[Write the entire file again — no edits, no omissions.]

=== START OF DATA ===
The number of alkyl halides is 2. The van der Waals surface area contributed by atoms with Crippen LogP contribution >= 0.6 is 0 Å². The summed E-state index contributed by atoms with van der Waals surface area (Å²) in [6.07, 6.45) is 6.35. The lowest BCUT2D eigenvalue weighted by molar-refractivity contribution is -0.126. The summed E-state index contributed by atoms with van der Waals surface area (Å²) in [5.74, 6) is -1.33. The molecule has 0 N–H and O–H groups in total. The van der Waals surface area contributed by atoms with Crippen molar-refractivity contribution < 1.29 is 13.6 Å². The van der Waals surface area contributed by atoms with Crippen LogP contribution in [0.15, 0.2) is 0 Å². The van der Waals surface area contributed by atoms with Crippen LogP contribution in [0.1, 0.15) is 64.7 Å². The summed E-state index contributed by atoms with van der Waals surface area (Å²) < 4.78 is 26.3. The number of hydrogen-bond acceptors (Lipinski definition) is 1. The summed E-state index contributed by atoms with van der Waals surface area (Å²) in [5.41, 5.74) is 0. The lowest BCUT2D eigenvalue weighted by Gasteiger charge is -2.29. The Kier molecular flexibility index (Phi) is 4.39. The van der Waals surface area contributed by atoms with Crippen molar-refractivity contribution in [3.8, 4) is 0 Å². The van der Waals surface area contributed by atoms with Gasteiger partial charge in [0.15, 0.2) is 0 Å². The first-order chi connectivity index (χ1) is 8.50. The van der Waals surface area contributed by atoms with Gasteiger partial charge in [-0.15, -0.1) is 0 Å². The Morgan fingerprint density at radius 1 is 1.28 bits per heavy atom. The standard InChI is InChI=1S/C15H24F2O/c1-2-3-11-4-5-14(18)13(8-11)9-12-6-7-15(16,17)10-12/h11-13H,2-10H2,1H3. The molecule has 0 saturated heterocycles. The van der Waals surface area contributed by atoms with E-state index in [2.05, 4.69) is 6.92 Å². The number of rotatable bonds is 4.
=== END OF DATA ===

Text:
The number of alkyl halides is 2. The van der Waals surface area contributed by atoms with Crippen LogP contribution >= 0.6 is 0 Å². The summed E-state index contributed by atoms with van der Waals surface area (Å²) in [6.07, 6.45) is 6.35. The lowest BCUT2D eigenvalue weighted by molar-refractivity contribution is -0.126. The summed E-state index contributed by atoms with van der Waals surface area (Å²) in [5.74, 6) is -1.33. The molecule has 0 N–H and O–H groups in total. The van der Waals surface area contributed by atoms with Crippen molar-refractivity contribution < 1.29 is 13.6 Å². The van der Waals surface area contributed by atoms with Crippen LogP contribution in [0.15, 0.2) is 0 Å². The van der Waals surface area contributed by atoms with Crippen LogP contribution in [0.1, 0.15) is 64.7 Å². The summed E-state index contributed by atoms with van der Waals surface area (Å²) < 4.78 is 26.3. The number of hydrogen-bond acceptors (Lipinski definition) is 1. The summed E-state index contributed by atoms with van der Waals surface area (Å²) in [5.41, 5.74) is 0. The lowest BCUT2D eigenvalue weighted by Gasteiger charge is -2.29. The Kier molecular flexibility index (Phi) is 4.39. The van der Waals surface area contributed by atoms with Crippen molar-refractivity contribution in [3.8, 4) is 0 Å². The van der Waals surface area contributed by atoms with Gasteiger partial charge in [0.15, 0.2) is 0 Å². The first-order chi connectivity index (χ1) is 8.50. The van der Waals surface area contributed by atoms with Gasteiger partial charge in [-0.15, -0.1) is 0 Å². The Morgan fingerprint density at radius 1 is 1.28 bits per heavy atom. The standard InChI is InChI=1S/C15H24F2O/c1-2-3-11-4-5-14(18)13(8-11)9-12-6-7-15(16,17)10-12/h11-13H,2-10H2,1H3. The molecule has 0 saturated heterocycles. The van der Waals surface area contributed by atoms with E-state index in [2.05, 4.69) is 6.92 Å². The number of rotatable bonds is 4.